California could lose 64,000 defense jobs, White House warns
By Matt Pearce and Connie Stewart
6:00 AM PST, February 25, 2013
California could lose 64,000 defense jobs if looming federal budget cuts start to take effect this week, the White House warned.
The administration released a state-by-state breakdown of how $85 billion in spending reductions will play out if lawmakers fail to reach a deal. The cuts are due to begin Friday.
The budget cuts stem from the "sequester," which Congress passed and the president signed in 2011 as a way to force themselves to find more palatable federal spending reductions. Because no agreement was reached, across-the-board spending cuts will take a toll on domestic and military programs.
Few people support across-the-board reductions, but lawmakers appear powerless to find a way around them -- at least for now. Recent polls have shown that the public is more likely to blame Republicans if the cuts take effect.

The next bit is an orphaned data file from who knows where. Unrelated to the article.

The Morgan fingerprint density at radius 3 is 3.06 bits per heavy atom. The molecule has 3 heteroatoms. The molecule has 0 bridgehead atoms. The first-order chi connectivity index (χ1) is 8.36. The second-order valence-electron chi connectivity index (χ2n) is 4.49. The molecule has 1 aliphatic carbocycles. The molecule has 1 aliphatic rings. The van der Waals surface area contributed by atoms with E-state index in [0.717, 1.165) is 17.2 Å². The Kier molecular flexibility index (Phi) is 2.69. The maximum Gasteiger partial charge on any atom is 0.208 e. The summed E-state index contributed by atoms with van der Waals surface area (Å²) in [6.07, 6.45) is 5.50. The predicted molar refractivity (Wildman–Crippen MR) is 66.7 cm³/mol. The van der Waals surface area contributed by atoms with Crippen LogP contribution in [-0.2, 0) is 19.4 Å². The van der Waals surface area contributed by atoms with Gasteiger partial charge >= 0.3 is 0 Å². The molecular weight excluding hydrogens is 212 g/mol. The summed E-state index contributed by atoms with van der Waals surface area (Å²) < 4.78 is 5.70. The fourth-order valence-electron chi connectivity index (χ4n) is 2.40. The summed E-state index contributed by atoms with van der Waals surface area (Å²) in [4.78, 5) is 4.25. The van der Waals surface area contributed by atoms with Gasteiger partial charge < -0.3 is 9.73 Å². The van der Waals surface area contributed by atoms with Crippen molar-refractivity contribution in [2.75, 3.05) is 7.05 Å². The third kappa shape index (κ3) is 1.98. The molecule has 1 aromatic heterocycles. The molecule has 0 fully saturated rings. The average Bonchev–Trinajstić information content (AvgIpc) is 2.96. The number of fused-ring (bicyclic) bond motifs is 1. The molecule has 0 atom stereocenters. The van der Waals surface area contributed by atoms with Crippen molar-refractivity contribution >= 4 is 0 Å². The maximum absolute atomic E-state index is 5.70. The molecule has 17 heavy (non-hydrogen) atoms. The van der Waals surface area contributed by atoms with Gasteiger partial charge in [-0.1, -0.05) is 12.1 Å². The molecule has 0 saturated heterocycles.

President Obama is leading a campaign to spell out the consequences of the reductions. As part of that effort, the White House released the state-by-state breakdown on Sunday. According to the report, California's losses would include:
More than $87 million for primary and secondary education, and nearly $63 million for educating children with disabilities.
More than $12 million in environmental funding, and nearly $2 million for fish and wildlife protection.
About 64,000 civilian defense jobs, and millions in funding for military bases.
About $15 million in public health funding, which would reduce the number of children who receive vaccines, the number of HIV tests and the state's ability to respond to public health issues.
More than $5 million for providing meals to seniors.
Other California programs facing reductions include law enforcement, Head Start and job-search assistance.
Effects on other states would include:
27,000 civilian Department of Defense employees in Alabama would be furloughed.
240 teacher and teacher's aid jobs would be at risk in Arizona.
$482,000 in law-enforcement funding would be lost in Michigan.
2,500 fewer Missouri children would receive vaccines for diseases such as rubella, Hepititis B and tetanus.
About 3,320 fewer low-income Ohio students would get financial aid for college and about 1,450 fewer students would get work-study jobs to help pay for school.
700 fewer New Jersey women would get domestic-abuse services.
Texas would lose $3.6 million to pay for meals for the elderly.